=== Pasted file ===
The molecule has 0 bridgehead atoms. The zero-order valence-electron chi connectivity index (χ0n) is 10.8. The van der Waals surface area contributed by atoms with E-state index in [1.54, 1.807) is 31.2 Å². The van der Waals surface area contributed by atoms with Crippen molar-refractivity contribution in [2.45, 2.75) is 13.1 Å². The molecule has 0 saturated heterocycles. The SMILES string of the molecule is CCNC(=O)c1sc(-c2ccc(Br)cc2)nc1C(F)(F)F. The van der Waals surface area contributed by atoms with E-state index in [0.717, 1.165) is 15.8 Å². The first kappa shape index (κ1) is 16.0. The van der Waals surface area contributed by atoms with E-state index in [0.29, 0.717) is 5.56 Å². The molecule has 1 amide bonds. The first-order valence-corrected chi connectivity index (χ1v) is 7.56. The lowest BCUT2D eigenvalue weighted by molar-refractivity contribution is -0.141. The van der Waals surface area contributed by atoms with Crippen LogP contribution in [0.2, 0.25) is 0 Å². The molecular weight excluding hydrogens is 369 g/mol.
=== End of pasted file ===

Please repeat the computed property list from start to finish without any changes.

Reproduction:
The molecule has 0 bridgehead atoms. The zero-order valence-electron chi connectivity index (χ0n) is 10.8. The van der Waals surface area contributed by atoms with E-state index in [1.54, 1.807) is 31.2 Å². The van der Waals surface area contributed by atoms with Crippen molar-refractivity contribution in [2.45, 2.75) is 13.1 Å². The molecule has 0 saturated heterocycles. The SMILES string of the molecule is CCNC(=O)c1sc(-c2ccc(Br)cc2)nc1C(F)(F)F. The van der Waals surface area contributed by atoms with E-state index in [0.717, 1.165) is 15.8 Å². The first kappa shape index (κ1) is 16.0. The van der Waals surface area contributed by atoms with E-state index in [0.29, 0.717) is 5.56 Å². The molecule has 1 amide bonds. The first-order valence-corrected chi connectivity index (χ1v) is 7.56. The lowest BCUT2D eigenvalue weighted by molar-refractivity contribution is -0.141. The van der Waals surface area contributed by atoms with Crippen LogP contribution in [0.2, 0.25) is 0 Å². The molecular weight excluding hydrogens is 369 g/mol.